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As a former infantry platoon leader and company commander in the Army, Victor Morris is no stranger to sharing information. After each mission, he wrote patrol reports recounting every mission detail—actions he took, people he met, and lessons learned. Army leadership collected the intelligence in his reports, matched it with other data, analyzed, and shared it across units so that when new troops arrived in Iraq, they advanced the work and avoided repeating known mistakes.
After three combat tours, Victor brought his expertise in defense and intelligence to Booz Allen and is sharing information on a much larger scale. Based in the Germany office, Victor leads tasks and is part of a mobile training team for the Joint Multinational Readiness Center (JMRC), a Europe-based combat training center. Victor designs and delivers multi-level courses and exercises that prepare U.S. Army, key partner nations, and our NATO European allies for the complex interactions of modern warfare, bringing together soldiers, leaders, law enforcement, legal experts, and others. Victor teaches participants to use critical thinking to overcome tactical and operational dilemmas that can arise as part of today’s irregular and political warfare—a competition for power and influence involving states, non-nation states, and non-traditional tactics, such as improvised weapons, aggressive cyberattacks, and digital espionage. Since 2013, Victor conducted 35 mobile training missions to 17 European countries and his team has trained more than 16,000 people since 2015.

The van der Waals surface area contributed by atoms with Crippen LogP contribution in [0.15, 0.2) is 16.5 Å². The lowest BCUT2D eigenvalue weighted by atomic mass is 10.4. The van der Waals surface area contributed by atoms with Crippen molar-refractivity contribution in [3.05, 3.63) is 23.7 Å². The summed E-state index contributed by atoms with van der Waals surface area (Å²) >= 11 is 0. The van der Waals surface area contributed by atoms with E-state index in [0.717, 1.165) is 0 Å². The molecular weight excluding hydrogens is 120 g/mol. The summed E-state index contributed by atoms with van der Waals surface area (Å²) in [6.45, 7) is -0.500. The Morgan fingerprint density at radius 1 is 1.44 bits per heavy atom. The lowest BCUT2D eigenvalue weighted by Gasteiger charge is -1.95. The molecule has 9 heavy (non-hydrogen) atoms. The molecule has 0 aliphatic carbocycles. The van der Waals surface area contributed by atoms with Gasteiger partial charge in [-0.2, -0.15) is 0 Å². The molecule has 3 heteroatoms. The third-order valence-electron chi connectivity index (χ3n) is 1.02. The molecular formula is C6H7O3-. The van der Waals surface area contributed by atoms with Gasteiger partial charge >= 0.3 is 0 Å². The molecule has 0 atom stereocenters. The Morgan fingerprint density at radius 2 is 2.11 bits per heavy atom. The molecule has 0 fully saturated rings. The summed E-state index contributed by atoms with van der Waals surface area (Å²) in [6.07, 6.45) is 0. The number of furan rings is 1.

And Victor knows customizing training is imperative to delivering impact to different organizations.
“I try to learn the native language that the participants speak,” says Victor, who is proficient in German and French. “Right now, I’m learning Georgian or Kartuli. With each visit and local event, my language gets better and I’m able to deliver a portion of the lesson in the native language. I can talk to the participants and make jokes—even if my imperfect language is the brunt of the joke. The students appreciate it and it helps me connect with them.”
Equally important are student-led practical exercises and allowing students to tackle problems together.
“I let the participants have their own discussions, rather than dictating information. When I use this approach, the students come to their own conclusions,” explains Victor, who is a published author and guest blogger for U.S. Army Training and Doctrine’s (TRADOC) Mad Scientist Initiative.
Beyond training, Victor also believes in Booz Allen’s strong commitment to mentorship. “I participate in the firm’s Functional Skills Mentorship Program and the Europe-Eurasia Experts Network. I’m exposed to new people and skills. I value Booz Allen’s culture of diversity and collective ingenuity as it empowers me to build my network and work with others to solve problems.”